Sprints often come as a form of punishment in sports. Coach says you didn’t push hard enough on that last play, or the team didn’t stick to the game plan, or, simply, better conditioning is necessary.
Few welcome the aches and pains that come with pushing the body to its limits, but often those competitors who fight through it are the ones who win medals.
Maggie Lee still loves that fight.
“Think about it,” she says, the excitement growing in her voice. “You’re going through 45 minutes of excruciating pain in your bones and in your legs and everything hurts. You finish a long race and it’s an amazing feeling. You look down at yourself and you’re like, ‘My body just did that.’ It’s a pretty immense feeling.”
Lee wanted her senior season with the Kearsarge Nordic team to be a special one. Not only was it her last winter representing the Cougars on the Nordic trails, it was also her last season skiing for her father and coach, Kevin Lee.
It’s been a special ride for Kevin as well, as he watched his daughter grow into one of the best skiers in Division III.
“I think as she gets older she’s gotten stronger, and longer races come with maturity as you get older,” he said.
Maggie’s linear progress as a skier runs congruently with the growth of the Kearsarge Nordic program. Kevin was starting from scratch seven years ago after all five of his skiers graduated. The next season, he had nine skiers, including Maggie competing with high school athletes while still in seventh grade. The team grew to 12, and then 20 and then 26.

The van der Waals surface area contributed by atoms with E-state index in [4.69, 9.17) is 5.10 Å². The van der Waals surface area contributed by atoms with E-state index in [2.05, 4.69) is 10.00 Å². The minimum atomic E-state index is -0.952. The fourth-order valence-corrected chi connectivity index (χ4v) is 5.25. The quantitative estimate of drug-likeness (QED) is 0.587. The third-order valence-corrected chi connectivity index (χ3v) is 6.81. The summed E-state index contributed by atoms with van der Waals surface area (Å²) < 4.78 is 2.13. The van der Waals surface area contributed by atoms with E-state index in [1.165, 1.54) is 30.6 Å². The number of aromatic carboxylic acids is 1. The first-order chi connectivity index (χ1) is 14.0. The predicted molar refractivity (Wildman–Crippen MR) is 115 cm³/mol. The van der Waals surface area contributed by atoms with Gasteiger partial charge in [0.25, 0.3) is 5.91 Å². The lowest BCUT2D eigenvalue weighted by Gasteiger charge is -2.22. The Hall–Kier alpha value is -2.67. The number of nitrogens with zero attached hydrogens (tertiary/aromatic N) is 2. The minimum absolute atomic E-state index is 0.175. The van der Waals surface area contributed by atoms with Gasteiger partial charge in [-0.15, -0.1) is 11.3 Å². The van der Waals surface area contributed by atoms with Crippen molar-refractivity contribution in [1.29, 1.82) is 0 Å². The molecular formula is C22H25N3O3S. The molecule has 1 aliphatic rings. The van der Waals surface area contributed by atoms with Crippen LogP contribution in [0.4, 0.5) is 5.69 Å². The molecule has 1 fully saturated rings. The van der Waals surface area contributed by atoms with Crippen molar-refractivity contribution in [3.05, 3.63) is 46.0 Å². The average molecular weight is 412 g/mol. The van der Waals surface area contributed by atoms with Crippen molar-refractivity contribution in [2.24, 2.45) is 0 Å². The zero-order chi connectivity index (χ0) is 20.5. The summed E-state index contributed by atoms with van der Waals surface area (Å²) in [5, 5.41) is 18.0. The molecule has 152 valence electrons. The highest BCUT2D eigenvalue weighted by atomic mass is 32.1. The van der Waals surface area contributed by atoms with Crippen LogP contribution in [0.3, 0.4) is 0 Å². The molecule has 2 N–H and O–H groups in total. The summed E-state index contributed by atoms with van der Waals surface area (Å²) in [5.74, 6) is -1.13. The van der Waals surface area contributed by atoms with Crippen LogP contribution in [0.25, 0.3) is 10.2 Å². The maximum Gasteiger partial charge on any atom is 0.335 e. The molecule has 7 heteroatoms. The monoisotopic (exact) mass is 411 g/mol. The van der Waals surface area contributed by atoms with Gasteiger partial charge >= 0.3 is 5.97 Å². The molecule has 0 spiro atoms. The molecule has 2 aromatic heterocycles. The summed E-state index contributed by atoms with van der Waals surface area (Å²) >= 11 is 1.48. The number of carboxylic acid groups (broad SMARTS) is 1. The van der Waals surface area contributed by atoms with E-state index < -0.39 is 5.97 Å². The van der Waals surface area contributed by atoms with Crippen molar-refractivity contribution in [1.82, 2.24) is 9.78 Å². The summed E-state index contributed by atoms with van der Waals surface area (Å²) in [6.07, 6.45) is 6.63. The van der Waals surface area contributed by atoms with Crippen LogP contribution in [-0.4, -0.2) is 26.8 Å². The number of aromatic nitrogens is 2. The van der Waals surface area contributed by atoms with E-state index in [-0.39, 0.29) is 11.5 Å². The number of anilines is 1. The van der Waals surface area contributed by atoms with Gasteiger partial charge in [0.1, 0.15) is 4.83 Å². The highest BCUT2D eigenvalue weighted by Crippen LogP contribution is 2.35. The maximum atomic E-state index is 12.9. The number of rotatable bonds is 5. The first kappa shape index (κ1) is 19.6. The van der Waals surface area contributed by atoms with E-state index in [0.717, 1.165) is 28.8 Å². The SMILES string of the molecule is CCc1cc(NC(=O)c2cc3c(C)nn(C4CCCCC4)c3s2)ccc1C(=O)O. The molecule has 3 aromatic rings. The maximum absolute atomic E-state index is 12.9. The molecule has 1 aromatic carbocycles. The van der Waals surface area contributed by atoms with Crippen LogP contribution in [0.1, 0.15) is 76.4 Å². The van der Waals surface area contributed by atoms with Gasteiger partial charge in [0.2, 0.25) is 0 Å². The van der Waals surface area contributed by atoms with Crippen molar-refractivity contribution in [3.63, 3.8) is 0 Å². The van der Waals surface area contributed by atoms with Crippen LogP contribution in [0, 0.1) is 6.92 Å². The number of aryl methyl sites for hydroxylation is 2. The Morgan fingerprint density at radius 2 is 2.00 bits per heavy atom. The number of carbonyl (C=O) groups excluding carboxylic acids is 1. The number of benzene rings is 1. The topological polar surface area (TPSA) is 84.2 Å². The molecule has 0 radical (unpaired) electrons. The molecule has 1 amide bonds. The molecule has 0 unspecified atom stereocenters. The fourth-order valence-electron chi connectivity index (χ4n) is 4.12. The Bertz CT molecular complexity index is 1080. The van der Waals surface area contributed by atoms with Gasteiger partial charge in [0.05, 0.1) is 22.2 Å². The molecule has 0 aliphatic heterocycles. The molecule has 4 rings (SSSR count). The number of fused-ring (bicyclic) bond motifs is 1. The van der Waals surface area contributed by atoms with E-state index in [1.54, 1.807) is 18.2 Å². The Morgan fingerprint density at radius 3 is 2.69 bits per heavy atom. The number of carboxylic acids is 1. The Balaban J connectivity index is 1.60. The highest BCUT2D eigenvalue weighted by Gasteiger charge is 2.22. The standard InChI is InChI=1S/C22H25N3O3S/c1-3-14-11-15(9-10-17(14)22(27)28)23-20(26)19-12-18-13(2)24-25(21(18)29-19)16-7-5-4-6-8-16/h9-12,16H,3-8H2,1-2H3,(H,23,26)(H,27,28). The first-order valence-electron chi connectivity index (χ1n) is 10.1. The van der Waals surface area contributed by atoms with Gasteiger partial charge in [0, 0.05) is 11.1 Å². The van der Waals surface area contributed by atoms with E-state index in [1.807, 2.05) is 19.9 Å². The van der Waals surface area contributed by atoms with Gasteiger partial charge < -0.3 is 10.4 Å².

“The continual development of the culture of our team, that’s one of the things Maggie will go away from high school with the feeling that she can come back during, say, Christmas break and she’ll see it is still there after six years of building,” Kevin said.
For a sport so heavily focused on individual performance, the Kearsarge Nordic program strongly emphasizes the importance of team chemistry and supporting each other.
Ask Maggie about her individual accomplishments all you want, but she’ll always shift the focus back to her teammates and how they made her the athlete she is.
“If I didn’t have my teammates, I would not be very good,” she said.
Their strategy on the course is to not lose each other, a chain of skiers trying to keep their sights on the next one ahead. That’s how they push each other to be better, and that team mentality carried the Kearsarge girls’ to their second consecutive D-III title.
“The benefits of team and sport are not tied in with the success we have,” Kevin said. “It’s what we do as a team, and Maggie has been a huge part of that.”